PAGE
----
The overall objective is to develop immune biomarkers informative of human allograft outcomes. A specialized subset of CD4+CD25+ T lymphocytes, T regulatory cells is critical for suppressing autoimmunity and maintaining self-tolerance. T regulatory cells express FoxpS, and the non-redundant contribution of this specification factor to immune homeostasis is vividly demonstrated by the occurrence of a fatal multi-focal inflammatory disease in humans with a loss-of-function mutation in the FoxpS gene. We propose to test the hypotheses that levels of mRNA for FoxpS and levels of mRNAs for a mechanistically linked FoxpS regulatory gene network are predictive of: (a) post-transplant allograft function, (b) acute rejection severity and outcome, and (c) chronic allograft nephropathy.
The Specific Aims are:
Specific Aim 1 : To test the hypothesis that mRNA levels of FoxpS regulatory network genes, measured during an episode of acute rejection: (a) predict acute rejection severity; and (b) prognosticate the outcome of acute rejection. Urine and peripheral blood will be collected at the time of a diagnostic allograft biopsy from renal allograft recipients enrolled in two NIH-sponsored Cooperative Clinical Trials of Transplantation (CTOT). Urinary cell and peripheral blood cell mRNA levels of FoxpS and levels of mRNAs forTGF-betal, IL-10, IL-2, CD25, CD4, CDS, CD27, interferon-gamma, IL-6, TNF-alpha, CD80, CD86, CD28, CTLA-4, TLR-4, and TLR-8 will be measured using a pre-amplification assisted real-time quantitative PCR assay, and investigated for their association with acute rejection severity and reversibility.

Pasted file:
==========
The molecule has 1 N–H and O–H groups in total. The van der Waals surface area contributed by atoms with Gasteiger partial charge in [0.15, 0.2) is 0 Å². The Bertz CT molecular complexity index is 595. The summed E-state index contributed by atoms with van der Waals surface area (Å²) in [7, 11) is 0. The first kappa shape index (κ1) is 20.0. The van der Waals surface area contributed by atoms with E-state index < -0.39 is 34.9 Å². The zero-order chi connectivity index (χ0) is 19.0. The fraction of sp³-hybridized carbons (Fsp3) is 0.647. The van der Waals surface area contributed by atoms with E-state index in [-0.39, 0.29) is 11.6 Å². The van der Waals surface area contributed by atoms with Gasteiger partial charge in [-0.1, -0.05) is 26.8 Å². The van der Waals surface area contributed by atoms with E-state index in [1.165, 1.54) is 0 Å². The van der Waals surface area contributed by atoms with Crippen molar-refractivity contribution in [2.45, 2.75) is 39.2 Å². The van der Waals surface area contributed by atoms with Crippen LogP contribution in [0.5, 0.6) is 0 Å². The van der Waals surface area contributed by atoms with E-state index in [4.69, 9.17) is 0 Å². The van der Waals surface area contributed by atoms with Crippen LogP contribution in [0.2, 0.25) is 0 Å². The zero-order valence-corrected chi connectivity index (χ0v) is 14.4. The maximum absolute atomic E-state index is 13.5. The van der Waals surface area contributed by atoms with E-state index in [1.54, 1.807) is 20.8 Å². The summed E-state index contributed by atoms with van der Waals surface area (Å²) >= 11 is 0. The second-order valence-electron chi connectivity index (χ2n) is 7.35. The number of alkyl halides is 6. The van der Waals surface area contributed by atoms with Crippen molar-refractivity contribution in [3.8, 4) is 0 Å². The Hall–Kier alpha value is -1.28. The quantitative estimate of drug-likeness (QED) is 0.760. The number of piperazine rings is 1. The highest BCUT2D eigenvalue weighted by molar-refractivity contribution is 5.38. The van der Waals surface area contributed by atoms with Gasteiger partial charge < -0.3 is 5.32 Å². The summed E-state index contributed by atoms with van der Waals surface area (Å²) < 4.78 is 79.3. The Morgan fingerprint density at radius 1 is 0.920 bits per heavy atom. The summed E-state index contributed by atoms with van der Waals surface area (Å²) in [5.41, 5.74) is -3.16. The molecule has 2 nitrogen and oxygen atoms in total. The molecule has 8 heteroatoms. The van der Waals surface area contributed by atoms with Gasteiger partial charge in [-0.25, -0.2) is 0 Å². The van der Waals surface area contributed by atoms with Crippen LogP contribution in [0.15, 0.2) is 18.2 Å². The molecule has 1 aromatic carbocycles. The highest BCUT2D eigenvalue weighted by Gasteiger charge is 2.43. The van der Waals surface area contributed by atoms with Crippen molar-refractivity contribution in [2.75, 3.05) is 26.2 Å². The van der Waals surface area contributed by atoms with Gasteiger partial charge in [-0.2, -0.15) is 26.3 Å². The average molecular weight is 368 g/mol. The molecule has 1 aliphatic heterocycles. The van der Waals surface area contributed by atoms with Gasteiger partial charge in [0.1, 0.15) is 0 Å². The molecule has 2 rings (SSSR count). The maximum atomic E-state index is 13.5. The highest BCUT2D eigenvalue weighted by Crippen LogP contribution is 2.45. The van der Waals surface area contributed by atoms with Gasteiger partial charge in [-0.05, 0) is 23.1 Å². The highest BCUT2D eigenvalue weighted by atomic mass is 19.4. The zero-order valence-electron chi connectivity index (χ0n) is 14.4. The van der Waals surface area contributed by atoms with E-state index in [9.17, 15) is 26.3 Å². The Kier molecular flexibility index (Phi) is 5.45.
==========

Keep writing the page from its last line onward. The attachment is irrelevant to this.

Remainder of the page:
Specific Aim 2 : To test the hypotheses that mRNA levels of FoxpS regulatory network genes predict renal allograft function and development of chronic allograft nephropathy. Sequential urine and peripheral blood specimens will be collected from the renal allograft recipients enrolled in the CTOT studies and the mRNA levels of FoxpS and mRNA levels of FoxpS regulatory network genes (listed under SA1) will be measured and investigated for their ability to predict (a) graft function and (b) the development of chronic allograft nephropathy. Our study, by investigating a robust cellular mechanism for the clinically important outcomes, may lead to individualized treatment of allograft recipients and inform therapy including consideration of infusion of Treg cells to manage allograft recipients.
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|Anglicheau, Dany; Muthukumar, Thangamani; Suthanthiran, Manikkam (2010) MicroRNAs: small RNAs with big effects. Transplantation 90:105-12|
|Anglicheau, Dany; Sharma, Vijay K; Ding, Ruchuang et al. (2009) MicroRNA expression profiles predictive of human renal allograft status. Proc Natl Acad Sci U S A 106:5330-5|
|Anglicheau, Dany; Suthanthiran, Manikkam (2008) Noninvasive prediction of organ graft rejection and outcome using gene expression patterns. Transplantation 86:192-9|